You work in the accounting department of an investment management firm and a portfolio manager has asked for your advice on estimating the fair values of the following asset classes
- Common Stocks
- Real Estate
4.Timber Investments which receive cash flow from the sales of timber
5.Private Equity Funds
- liquid asset-backed securities
Discuss what advice you would provide the portfolio manager on estimating the fair values of each of the above asset classes including how you would characterize the inputs you identify as Level 1, Level 2 or Level 3 assets. (Modified from Wahlen et al. 9th edition).
response needs to be (150 – 200 words).
2nd part (continuation of first part)…M3D2
After reading through your discussion the portfolio manager emails you the following note:
“Thanks for your input regarding estimating the value of the various asset classes. I have been examining the goodwill balance of one of the companies in my value index portfolio and I noticed that as the creditworthiness of the company improved the earnings of the company decreased and asset values decreased due to fair value accounting and changes in goodwill. I don’t understand how this would happen”. Write a response to the portfolio manager discussing the relationship between fair value accounting and changes in goodwill and asset values and corporate earnings.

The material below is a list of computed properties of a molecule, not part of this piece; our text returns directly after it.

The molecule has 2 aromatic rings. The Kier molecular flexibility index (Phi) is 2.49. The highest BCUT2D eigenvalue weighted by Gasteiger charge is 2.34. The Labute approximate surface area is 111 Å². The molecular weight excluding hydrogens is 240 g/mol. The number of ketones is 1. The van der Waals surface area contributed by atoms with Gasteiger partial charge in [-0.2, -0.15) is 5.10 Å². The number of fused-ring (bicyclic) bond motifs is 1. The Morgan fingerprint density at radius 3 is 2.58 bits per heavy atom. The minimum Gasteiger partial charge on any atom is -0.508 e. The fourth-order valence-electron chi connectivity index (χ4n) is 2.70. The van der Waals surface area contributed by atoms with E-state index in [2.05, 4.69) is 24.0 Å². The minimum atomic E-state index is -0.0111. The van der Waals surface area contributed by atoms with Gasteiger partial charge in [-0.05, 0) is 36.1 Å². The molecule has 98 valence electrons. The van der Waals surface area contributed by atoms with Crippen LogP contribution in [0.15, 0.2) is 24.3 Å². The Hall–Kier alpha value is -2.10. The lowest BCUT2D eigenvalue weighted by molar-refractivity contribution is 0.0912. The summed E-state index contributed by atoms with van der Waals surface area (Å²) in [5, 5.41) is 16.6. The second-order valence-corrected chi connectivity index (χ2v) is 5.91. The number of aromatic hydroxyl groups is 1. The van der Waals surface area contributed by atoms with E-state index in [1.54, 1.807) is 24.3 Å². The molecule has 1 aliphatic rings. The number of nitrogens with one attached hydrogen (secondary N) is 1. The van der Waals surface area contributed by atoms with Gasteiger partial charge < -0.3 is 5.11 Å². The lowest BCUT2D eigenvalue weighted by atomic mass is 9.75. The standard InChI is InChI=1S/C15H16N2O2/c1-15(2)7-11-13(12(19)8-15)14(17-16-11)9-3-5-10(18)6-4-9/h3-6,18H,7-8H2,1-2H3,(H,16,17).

econd, several stakeholders identified the requirement for victim consent for an informal adjustment as a barrier to diversion at the point of intake. While it is certainly important to respect a victim’s right to be heard regarding a potential diversion decision, stakeholders expressed concern that some intake officers are not as invested in creating diversion opportunities for young people and are not skilled at conveying the documented benefits of diversion for the youth, the victim, and the broader community from a public safety perspective. DJS has acknowledged these barriers and is currently working to remedy them in several ways. For example, DJS is in the process of developing a new clear, objective diversion policy and a quality assurance process for diversion decisions. DJS is also exploring better training for intake staff and the addition of a new family and peer support specialist for Baltimore City. Among other duties, this staff person would be responsible for outreach to victims in support of diversion efforts. Third, many stakeholders suggested that intake officers may not always consider whether a young person is already receiving existing services or supports that could be adjusted or enhanced in lieu of informal adjustment or formal processing. Stakeholders noted that many youth are often involved with services through multiple public systems and providers and that layering more on top of those services may actually impair the ability of those supports to achieve their intended effect. Many individuals suggested that more rigorous exploration of a young person’s current services and supports would help support increased use of diversion at intake. Trends in DJS intake data support the hypothesis that there may be significant variability in diversion practices at DJS intake, both within Baltimore City and between Baltimore City and the rest of the state. As mentioned above, DJS Intake received 1,783 referrals in Baltimore City in FY 2018. As shown in Figure 1, 16% of these cases were resolved at intake, 6% were “informaled” (placed on pre-court or informal supervision), while 78% of cases were “formaled” (authorized for a formal petitio>GET ANSWER